By ROHIT MALSHE
September 1, 2017
“I have always wondered: What is it that makes me happy?”
I have always wondered: What is it that makes me happy?
Is it good times spent with friends? Is it my performance at work? Is it self awareness? What is it?
I created a simple mind map, and started splitting a few things randomly, then I structured them a little and created a framework.
Here is how things happen:
- You always have a rough belief system in your mind. Your beliefs can be weak or strong. Sometimes, very strong.
- You might believe in yourself, or in things told by others, or you might believe in someone else.
- In the same way, you can have acquired skills, and you can split your skills as: what you can do, vs what you are expected to do.
The framework is, that everything in our lives can be split into three ways:
- What you think, believe, have, can get, etc.
- What others think, believe, have, can get about you or themselves.
- What the reality is or where it can go in time if efforts are put towards improvement.
- Also note, that everything affects everything else. For example, the more skills you have, the stronger your beliefs in something can be. The stronger your beliefs are, the more others might believe in you. The more others believe in you, the more they can help you out. The more they help you, the better your results can look and so on.
- Each and everything that affects one another can take a positive or a negative trend over time.
- When we put effort into something, we get some results. Again, everything is affected: [Beliefs, attitudes, results, skills, results…] everything!
Here is what happiness is: Happiness is simply an inverse of a summation of all the deltas you can put together.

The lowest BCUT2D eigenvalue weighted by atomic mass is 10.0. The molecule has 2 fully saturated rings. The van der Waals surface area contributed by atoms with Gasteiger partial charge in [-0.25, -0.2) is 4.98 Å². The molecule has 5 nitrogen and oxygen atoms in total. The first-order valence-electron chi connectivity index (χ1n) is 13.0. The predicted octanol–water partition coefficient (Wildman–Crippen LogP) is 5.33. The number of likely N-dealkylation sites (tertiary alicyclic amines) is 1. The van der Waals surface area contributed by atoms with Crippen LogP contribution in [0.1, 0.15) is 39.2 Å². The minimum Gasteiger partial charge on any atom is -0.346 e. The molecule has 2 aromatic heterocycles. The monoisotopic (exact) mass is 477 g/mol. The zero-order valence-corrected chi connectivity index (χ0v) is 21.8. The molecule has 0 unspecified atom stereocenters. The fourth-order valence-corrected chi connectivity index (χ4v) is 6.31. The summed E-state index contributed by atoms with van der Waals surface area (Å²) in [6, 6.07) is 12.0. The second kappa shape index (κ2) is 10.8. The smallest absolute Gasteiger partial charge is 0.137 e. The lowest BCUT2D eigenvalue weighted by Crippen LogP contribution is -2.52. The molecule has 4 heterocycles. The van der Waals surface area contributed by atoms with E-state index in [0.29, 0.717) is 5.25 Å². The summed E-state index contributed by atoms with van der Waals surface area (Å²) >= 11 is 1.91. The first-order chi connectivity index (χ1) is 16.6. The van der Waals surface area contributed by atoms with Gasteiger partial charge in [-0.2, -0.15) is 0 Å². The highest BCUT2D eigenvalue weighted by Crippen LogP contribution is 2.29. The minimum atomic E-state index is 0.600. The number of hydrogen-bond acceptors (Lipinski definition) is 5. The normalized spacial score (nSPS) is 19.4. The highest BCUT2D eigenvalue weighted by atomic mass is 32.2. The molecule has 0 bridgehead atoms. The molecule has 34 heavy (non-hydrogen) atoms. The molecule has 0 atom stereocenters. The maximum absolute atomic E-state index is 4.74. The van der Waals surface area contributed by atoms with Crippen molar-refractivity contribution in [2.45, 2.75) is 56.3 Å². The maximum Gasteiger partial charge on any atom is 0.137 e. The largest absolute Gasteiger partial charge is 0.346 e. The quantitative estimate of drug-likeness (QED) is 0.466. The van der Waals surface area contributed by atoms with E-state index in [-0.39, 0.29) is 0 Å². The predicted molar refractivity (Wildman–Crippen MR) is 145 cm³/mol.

Lets think about it with a few examples (they are made up, but I have felt and experienced them):
- When I did something great, I wasn’t expecting a prize, but my boss gave me one: I got happy!
- When I did something great, but no one thanked me. I felt tiredness and depression.
- When I believed in something that was true, but others didn’t it made me anxious. Then I put more effort to show others what I believed in and why. They saw a clearer picture and got convinced – I got happy.
- When my boss asked me to do a task, and I could not do it the way he expected – he got angry, and I got depressed.
- When my boss asked me to train someone. I trained them exceeding expectations – they got happy, my boss got happy, so I got happy!
This extends to personal life, not just professional life:
- I made a sandwich for my friend. He was not even expecting one. He got happy, so I got happy.
- My friend invited me to his party, but I was late. He got anxious, so I got anxious.
- I wasn’t anticipating my friends to visit, but they visited me during my vacation – they got happy, I got happy.
This extends to anticipation on just about anything:
In every incident like those – there is a clear delta between a [belief, perception, attitude, skill, results…] and the reality.
The lower this gap, the higher the happiness. So happiness must be an inverse of what you [expect, believe, have skills for, attitude for, make others believe in…] MINUS [What the reality is].
Now! What must you do?
Put well defined efforts that reduce some delta somewhere:
Usually the efforts would have to change something. The change could very well be within you. In fact, if you think deeply, the change is within you. It is in your thoughts, attitudes, beliefs, actions.
- Increase your skills so that you can achieve what you believe in and what others believe in.
- Put efforts towards extending gestures that others expect out of you. Make them feel good. Make them believe in you.
- Make a reality check constantly to figure out where you stand vs where others think you stand.
- Learn how to convince others so that they believe in you.
- Learn to lead others to a common cause.
- Help others reduce their deltas. They are happier – you are happier.
- Hope the best from others, but don’t make expectations.
- Give your best to others, and constantly try to exceed expectations.
When you repeat such experiences too many times, you might know what you have to never be anxious, never stressed out, and always be happy.
A Tedx Talk talks about this in case some of the readers want to hear about it. I borrowed the idea of Monalisa pictures from this talk.
Stay blessed and stay inspired!
Rohit Malshe is a Chemical Engineer, Programmer, Author, Thinker, Engineer at Intel Corporation